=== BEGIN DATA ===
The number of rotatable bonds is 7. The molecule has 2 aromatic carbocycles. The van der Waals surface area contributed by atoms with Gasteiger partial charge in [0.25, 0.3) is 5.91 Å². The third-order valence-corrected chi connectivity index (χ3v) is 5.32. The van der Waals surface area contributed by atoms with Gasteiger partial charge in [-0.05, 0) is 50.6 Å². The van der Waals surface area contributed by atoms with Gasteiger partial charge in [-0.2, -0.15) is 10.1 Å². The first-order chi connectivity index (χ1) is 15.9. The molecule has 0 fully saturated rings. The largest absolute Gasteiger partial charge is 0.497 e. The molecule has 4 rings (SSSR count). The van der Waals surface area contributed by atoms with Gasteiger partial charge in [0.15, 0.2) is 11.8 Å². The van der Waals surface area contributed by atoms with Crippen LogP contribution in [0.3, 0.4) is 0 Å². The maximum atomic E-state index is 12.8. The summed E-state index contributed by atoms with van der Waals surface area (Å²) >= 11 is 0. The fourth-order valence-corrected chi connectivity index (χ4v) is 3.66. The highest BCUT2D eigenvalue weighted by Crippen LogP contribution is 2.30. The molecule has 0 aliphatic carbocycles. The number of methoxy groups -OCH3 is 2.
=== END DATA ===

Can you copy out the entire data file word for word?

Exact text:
The number of rotatable bonds is 7. The molecule has 2 aromatic carbocycles. The van der Waals surface area contributed by atoms with Gasteiger partial charge in [0.25, 0.3) is 5.91 Å². The third-order valence-corrected chi connectivity index (χ3v) is 5.32. The van der Waals surface area contributed by atoms with Gasteiger partial charge in [-0.05, 0) is 50.6 Å². The van der Waals surface area contributed by atoms with Gasteiger partial charge in [-0.2, -0.15) is 10.1 Å². The first-order chi connectivity index (χ1) is 15.9. The molecule has 0 fully saturated rings. The largest absolute Gasteiger partial charge is 0.497 e. The molecule has 4 rings (SSSR count). The van der Waals surface area contributed by atoms with Gasteiger partial charge in [0.15, 0.2) is 11.8 Å². The van der Waals surface area contributed by atoms with Crippen LogP contribution in [0.3, 0.4) is 0 Å². The maximum atomic E-state index is 12.8. The summed E-state index contributed by atoms with van der Waals surface area (Å²) >= 11 is 0. The fourth-order valence-corrected chi connectivity index (χ4v) is 3.66. The highest BCUT2D eigenvalue weighted by Crippen LogP contribution is 2.30. The molecule has 0 aliphatic carbocycles. The number of methoxy groups -OCH3 is 2.